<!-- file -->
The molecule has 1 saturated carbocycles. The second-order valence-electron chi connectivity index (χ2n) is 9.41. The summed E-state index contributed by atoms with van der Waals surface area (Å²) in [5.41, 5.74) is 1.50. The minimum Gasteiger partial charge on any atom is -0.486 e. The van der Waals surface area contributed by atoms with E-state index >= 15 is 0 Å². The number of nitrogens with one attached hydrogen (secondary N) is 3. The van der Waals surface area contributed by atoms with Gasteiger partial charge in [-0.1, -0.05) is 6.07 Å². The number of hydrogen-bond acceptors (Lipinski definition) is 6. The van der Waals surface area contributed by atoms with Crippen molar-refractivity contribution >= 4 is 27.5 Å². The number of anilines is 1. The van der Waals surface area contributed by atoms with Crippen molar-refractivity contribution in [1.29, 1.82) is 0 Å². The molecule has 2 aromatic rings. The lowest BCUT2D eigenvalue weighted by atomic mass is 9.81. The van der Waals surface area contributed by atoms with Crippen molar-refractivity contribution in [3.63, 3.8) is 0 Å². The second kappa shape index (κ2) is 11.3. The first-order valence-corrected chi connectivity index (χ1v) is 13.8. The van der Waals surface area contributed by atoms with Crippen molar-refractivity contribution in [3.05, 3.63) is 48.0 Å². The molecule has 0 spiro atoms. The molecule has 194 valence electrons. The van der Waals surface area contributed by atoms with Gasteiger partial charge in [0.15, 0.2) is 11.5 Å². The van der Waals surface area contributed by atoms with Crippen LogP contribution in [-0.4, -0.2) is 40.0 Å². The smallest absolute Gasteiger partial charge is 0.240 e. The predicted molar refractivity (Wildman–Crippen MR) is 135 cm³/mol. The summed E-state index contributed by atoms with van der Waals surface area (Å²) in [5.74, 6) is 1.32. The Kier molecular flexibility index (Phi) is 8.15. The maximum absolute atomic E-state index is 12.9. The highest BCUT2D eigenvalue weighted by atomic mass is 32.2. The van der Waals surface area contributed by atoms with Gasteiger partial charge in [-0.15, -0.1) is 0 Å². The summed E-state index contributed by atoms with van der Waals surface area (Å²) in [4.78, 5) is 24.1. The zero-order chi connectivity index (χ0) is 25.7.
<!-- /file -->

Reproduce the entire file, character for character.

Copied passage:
The molecule has 1 saturated carbocycles. The second-order valence-electron chi connectivity index (χ2n) is 9.41. The summed E-state index contributed by atoms with van der Waals surface area (Å²) in [5.41, 5.74) is 1.50. The minimum Gasteiger partial charge on any atom is -0.486 e. The van der Waals surface area contributed by atoms with E-state index >= 15 is 0 Å². The number of nitrogens with one attached hydrogen (secondary N) is 3. The van der Waals surface area contributed by atoms with Gasteiger partial charge in [-0.1, -0.05) is 6.07 Å². The number of hydrogen-bond acceptors (Lipinski definition) is 6. The van der Waals surface area contributed by atoms with Crippen molar-refractivity contribution >= 4 is 27.5 Å². The number of anilines is 1. The van der Waals surface area contributed by atoms with Crippen molar-refractivity contribution in [1.29, 1.82) is 0 Å². The molecule has 2 aromatic rings. The lowest BCUT2D eigenvalue weighted by atomic mass is 9.81. The van der Waals surface area contributed by atoms with Crippen molar-refractivity contribution in [3.63, 3.8) is 0 Å². The second kappa shape index (κ2) is 11.3. The first-order valence-corrected chi connectivity index (χ1v) is 13.8. The van der Waals surface area contributed by atoms with Crippen molar-refractivity contribution in [3.05, 3.63) is 48.0 Å². The molecule has 0 spiro atoms. The molecule has 194 valence electrons. The van der Waals surface area contributed by atoms with Gasteiger partial charge in [0.15, 0.2) is 11.5 Å². The van der Waals surface area contributed by atoms with Crippen LogP contribution in [-0.4, -0.2) is 40.0 Å². The smallest absolute Gasteiger partial charge is 0.240 e. The predicted molar refractivity (Wildman–Crippen MR) is 135 cm³/mol. The summed E-state index contributed by atoms with van der Waals surface area (Å²) in [5.74, 6) is 1.32. The Kier molecular flexibility index (Phi) is 8.15. The maximum absolute atomic E-state index is 12.9. The highest BCUT2D eigenvalue weighted by atomic mass is 32.2. The van der Waals surface area contributed by atoms with Gasteiger partial charge in [-0.15, -0.1) is 0 Å². The summed E-state index contributed by atoms with van der Waals surface area (Å²) in [4.78, 5) is 24.1. The zero-order chi connectivity index (χ0) is 25.7.